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pretty sure you can get the governor out by first pulling the dist cap & rotor so they don't hit the firewall make sure the fan doesn't get near the radiator use a big long screw driver the kind you would use more for a pry bar than actual screw driver once you remove the crossmember you should be able to get on it from the bottom & tap it out but i'm not there looking at it either good luck
 

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Some shift kits delete the kickdown cable if they're manual shift kits. I have a full manual Transgo kit in my th350 in my '37 Austin with SBC. I simply pulled the cable out as the instructions mentioned when installing the kit.
It's possible if somebody simply chopped it off, that they may have gotten it stuck at full pressure and it needs to drop the pan and fix the issue. If you don't find governor issue, I'd drop the pan and look at the arm for the TV cable connection to see if it's hung up.
 

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Discussion Starter #23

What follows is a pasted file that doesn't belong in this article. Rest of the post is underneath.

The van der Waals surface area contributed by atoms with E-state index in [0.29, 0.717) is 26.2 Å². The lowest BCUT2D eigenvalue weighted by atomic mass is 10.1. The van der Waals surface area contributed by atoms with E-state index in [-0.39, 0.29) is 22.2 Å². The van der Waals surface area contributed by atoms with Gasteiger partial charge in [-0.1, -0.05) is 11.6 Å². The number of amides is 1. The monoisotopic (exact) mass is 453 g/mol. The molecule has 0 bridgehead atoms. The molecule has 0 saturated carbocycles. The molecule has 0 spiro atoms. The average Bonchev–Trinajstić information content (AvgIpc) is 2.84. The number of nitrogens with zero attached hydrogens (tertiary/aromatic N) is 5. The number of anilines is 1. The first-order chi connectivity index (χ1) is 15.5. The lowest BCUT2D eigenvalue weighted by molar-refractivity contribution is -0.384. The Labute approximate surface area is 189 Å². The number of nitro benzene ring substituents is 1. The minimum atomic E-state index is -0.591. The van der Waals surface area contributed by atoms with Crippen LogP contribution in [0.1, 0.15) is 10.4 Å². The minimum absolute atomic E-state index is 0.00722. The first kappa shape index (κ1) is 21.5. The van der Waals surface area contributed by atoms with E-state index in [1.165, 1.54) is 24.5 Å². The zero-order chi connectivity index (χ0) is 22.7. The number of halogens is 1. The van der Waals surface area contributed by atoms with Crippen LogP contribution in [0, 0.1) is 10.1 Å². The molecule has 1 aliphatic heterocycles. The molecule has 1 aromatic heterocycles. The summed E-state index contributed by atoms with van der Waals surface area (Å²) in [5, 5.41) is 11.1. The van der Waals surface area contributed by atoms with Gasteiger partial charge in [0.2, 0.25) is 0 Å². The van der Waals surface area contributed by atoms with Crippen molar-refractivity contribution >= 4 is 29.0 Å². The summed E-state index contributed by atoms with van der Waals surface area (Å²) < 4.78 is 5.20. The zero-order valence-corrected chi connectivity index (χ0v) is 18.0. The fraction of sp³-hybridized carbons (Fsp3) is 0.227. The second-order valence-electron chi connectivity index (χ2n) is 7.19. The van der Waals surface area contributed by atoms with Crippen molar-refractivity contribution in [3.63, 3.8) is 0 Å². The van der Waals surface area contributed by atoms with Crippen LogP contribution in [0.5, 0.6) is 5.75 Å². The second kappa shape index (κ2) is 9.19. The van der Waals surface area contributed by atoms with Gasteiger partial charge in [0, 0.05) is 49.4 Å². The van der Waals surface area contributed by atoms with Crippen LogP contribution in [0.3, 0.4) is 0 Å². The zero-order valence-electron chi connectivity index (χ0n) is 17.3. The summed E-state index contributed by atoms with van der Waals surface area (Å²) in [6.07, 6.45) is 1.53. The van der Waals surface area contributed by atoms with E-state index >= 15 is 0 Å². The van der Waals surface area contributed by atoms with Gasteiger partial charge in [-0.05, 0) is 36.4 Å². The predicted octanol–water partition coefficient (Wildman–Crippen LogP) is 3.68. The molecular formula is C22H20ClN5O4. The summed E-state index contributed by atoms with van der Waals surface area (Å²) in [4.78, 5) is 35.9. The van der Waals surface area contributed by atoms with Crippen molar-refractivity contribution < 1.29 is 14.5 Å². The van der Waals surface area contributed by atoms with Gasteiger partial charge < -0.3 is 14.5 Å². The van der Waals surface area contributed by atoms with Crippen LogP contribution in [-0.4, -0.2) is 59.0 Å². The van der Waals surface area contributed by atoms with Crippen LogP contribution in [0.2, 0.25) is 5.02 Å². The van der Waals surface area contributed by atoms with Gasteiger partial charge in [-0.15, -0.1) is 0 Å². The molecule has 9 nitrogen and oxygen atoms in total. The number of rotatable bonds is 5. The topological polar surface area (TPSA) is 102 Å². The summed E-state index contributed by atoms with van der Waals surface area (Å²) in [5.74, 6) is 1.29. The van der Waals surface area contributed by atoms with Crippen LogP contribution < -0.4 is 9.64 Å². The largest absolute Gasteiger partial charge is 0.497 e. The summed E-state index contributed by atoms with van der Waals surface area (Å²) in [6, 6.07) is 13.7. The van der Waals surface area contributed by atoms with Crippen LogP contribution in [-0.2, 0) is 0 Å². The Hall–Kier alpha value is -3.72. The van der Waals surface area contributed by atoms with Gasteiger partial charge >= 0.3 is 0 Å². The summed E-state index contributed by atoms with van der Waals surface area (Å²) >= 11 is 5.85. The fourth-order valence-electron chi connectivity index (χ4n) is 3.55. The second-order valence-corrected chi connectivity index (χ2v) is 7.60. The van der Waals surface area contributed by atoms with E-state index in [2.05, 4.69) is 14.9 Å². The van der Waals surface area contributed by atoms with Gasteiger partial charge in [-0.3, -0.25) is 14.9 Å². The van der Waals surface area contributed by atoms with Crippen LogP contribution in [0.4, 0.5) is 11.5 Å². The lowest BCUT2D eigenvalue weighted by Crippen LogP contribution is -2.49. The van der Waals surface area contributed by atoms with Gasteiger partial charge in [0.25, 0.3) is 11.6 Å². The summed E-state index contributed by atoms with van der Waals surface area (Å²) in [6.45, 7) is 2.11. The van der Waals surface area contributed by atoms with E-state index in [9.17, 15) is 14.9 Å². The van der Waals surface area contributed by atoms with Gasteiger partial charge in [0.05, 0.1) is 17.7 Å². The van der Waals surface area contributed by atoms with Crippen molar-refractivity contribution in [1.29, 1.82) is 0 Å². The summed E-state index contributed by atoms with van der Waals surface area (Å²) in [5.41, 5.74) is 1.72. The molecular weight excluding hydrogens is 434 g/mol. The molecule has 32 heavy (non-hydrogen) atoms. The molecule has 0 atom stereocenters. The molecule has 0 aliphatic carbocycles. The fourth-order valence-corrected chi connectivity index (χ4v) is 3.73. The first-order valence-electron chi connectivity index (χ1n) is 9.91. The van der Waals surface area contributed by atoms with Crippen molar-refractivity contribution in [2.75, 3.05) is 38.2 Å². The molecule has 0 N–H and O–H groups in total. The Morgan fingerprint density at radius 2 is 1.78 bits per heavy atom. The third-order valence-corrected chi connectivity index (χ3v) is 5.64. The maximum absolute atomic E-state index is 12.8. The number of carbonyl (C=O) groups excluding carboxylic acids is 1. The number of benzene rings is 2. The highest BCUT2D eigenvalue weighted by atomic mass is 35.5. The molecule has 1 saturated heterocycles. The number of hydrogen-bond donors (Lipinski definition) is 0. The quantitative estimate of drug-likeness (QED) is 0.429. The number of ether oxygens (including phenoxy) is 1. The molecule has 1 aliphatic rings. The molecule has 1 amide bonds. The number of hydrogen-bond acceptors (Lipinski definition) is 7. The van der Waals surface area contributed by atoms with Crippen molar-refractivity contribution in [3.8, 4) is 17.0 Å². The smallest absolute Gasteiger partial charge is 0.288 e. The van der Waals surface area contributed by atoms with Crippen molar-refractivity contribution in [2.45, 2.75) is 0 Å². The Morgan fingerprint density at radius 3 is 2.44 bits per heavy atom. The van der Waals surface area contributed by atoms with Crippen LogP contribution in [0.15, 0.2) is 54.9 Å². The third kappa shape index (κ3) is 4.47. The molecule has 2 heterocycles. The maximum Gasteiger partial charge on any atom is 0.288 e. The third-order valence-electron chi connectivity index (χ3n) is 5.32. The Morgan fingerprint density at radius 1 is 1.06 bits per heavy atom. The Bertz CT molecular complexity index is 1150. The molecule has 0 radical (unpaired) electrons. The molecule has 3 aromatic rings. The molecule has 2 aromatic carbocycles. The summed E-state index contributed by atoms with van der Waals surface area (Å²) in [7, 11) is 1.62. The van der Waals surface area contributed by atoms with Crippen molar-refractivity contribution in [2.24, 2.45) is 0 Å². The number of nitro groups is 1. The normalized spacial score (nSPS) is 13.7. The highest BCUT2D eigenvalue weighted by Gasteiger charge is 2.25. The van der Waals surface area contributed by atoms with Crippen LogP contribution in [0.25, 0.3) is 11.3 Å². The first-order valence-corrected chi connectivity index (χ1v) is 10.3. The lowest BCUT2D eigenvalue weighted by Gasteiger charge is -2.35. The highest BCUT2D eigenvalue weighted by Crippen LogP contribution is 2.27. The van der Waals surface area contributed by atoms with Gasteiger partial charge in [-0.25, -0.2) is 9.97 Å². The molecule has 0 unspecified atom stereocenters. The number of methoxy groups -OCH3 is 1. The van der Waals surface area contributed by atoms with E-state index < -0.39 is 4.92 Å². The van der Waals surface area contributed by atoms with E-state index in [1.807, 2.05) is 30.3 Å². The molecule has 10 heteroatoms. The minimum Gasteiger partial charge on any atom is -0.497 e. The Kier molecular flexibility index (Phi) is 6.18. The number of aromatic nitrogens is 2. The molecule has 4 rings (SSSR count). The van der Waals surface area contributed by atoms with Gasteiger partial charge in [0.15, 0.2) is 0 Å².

Today I removed and disconnected the kickdown cable. I was able to exercise the link in the tranny to know that it was returning to off as it should. Will do more inspection on getting the governor out.
 

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Discussion Starter #25
So i cut a hole in the floor and got the governor out. It looks perfect. Plastic gear is good and piston moves up and down as it should. I was sure hoping that was the problem. What next?
 

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If I'm remembering correctly, pull the vacuum modulator and poke a philips screwdriver in the hole (in the trans) to feel if the valve can be pushed in and comes out under it's spring pressure. It should move smoothly. If that already feels good, I'd pull the valve body and make sure all valves are free and slide very easily. A tiny piece of dirt can jamb a valve pretty easily.